The world is facing a level of crisis that we have not seen for generations. Countries are in lockdown and individuals, businesses and governments are learning to adapt daily to changing circumstances. It’s impossible to predict the long-term effects of COVID-19 but worldwide people are feeling the effects, and businesses and economies are wondering about the long-term impact.
Planning for South Africa’s lockdown had to happen rapidly and many critical decisions, with far reaching repercussions, had to be made really quickly. The knock-on effect, of course, was that South African businesses had to respond in the same way.
What was the effect of Covid-19 on Essential Services?
Businesses deemed as ‘essential services’ have been allowed to remain in operation, but working within a climate of interrupted supply chains, extraordinary demand (for certain services and products), workforce complications (transport, remote working, ill-health), reduced income and productivity and more. It has not been easy for them to adapt and in a short amount of time we have seen both great successes and failures.
The World Economic Forum (WEF) tells us that businesses “are calling for governments to intelligently and flexibly implement pandemic response policies to avoid freezing the supply system for medical goods at a time when they’re most needed”. The WEF also states that right now, “businesses need flexibility to adapt production to manufacture critical goods; the supply chain finance to keep suppliers working, and the legal adaptability to cope with practical problems such as accepting digital signatures to minimize human contact”.
How does a small to medium sized business navigate an ever-changing crisis of this magnitude with sound business-making decisions? Sean Fowles, new business sales representative at Seidor explains that the key is to be able to understand the full picture using business intelligence and rock-solid systems. “At the moment it is critical for businesses to adapt to market and environmental changes on a daily basis and to do that they need an integrated system that gives them real-time data,” adds Fowles.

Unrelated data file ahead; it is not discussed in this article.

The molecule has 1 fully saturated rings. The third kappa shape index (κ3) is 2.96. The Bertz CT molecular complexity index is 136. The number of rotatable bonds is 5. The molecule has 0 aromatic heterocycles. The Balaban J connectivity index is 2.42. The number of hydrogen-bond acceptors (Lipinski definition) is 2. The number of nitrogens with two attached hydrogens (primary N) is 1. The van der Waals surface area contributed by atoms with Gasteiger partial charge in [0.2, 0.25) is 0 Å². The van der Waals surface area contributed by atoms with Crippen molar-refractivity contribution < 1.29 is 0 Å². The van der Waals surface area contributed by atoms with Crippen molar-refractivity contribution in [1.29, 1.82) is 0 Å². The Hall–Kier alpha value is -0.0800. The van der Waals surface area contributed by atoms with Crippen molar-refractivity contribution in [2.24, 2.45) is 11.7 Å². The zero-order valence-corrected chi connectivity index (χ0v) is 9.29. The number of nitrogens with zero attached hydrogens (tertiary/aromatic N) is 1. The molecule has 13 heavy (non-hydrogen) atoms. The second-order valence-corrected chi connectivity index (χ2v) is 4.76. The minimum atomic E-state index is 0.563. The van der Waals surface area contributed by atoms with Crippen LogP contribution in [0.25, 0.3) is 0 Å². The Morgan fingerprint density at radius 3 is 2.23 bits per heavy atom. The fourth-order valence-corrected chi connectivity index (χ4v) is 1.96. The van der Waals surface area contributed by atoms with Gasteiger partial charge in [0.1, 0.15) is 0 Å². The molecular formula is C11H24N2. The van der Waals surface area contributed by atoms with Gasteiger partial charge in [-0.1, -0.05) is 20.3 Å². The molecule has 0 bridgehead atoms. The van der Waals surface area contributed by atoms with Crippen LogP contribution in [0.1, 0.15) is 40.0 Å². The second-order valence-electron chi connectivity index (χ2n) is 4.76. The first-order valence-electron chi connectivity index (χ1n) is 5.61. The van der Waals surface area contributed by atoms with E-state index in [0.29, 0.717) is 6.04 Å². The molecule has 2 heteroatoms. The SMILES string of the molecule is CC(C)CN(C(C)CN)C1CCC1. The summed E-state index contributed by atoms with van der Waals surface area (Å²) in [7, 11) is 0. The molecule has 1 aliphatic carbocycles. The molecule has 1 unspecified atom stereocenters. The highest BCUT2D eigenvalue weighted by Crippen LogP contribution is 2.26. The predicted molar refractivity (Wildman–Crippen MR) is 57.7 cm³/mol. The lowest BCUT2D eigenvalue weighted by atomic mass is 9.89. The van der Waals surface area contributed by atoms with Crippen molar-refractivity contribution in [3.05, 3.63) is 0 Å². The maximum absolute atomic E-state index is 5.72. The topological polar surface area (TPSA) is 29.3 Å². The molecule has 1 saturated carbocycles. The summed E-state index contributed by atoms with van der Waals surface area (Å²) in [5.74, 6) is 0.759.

Says Fowles, “Efficient resource management is difficult to do without access to reliable and up to date information. An effective integrated business system like SAP Business One gives companies the tools they need in order to move quickly, diversify suppliers (if needed), shift production to focus on current needs and keep business continuity (despite the changes) using the right technology.”
SAP Business One provides businesses access to real-time updates across the company with instant sharing of information from factories, warehouses, project sites or customer locations. This helps to speed up the processing of orders and to address any product, project or client issues timeously.
Essential services in South Africa are currently responsible for, among other things, feeding the country and supplying critical health-care services. The effective supply of these two services are a make or break for the country at the moment. It is worth noting what the WEF lists as lessons learnt from previous crises in terms of how we manage our solutions going forward:
- Improve the international and interagency compatibility of resilience standards and programmes.
- Ensure that supply chain and transport risks are assessed as part of procurement, management and governance processes.
- Develop trusted networks, made up of suppliers, customers, competitors and government officials, that are focused on risk management.
- Improve the visibility of network risks through information sharing and development of standardized risk assessment and quantification tools.
- Improve risk communication before and after disruptions to create a more balanced public- and private-sector discussion.
Governments, businesses and individuals are all learning as they go along at the moment. This crisis is unprecedented but it also offers great opportunity for SMEs in the essential services space to step up and offer real value in the fight against COVID-19. The trick is to make sure businesses are equipped with the best tools possible to help them find adaptable solutions as and when it is required.
Click here to read more about thee effects of COVID-19 on the Distribution Industry
Written by Sean Fowles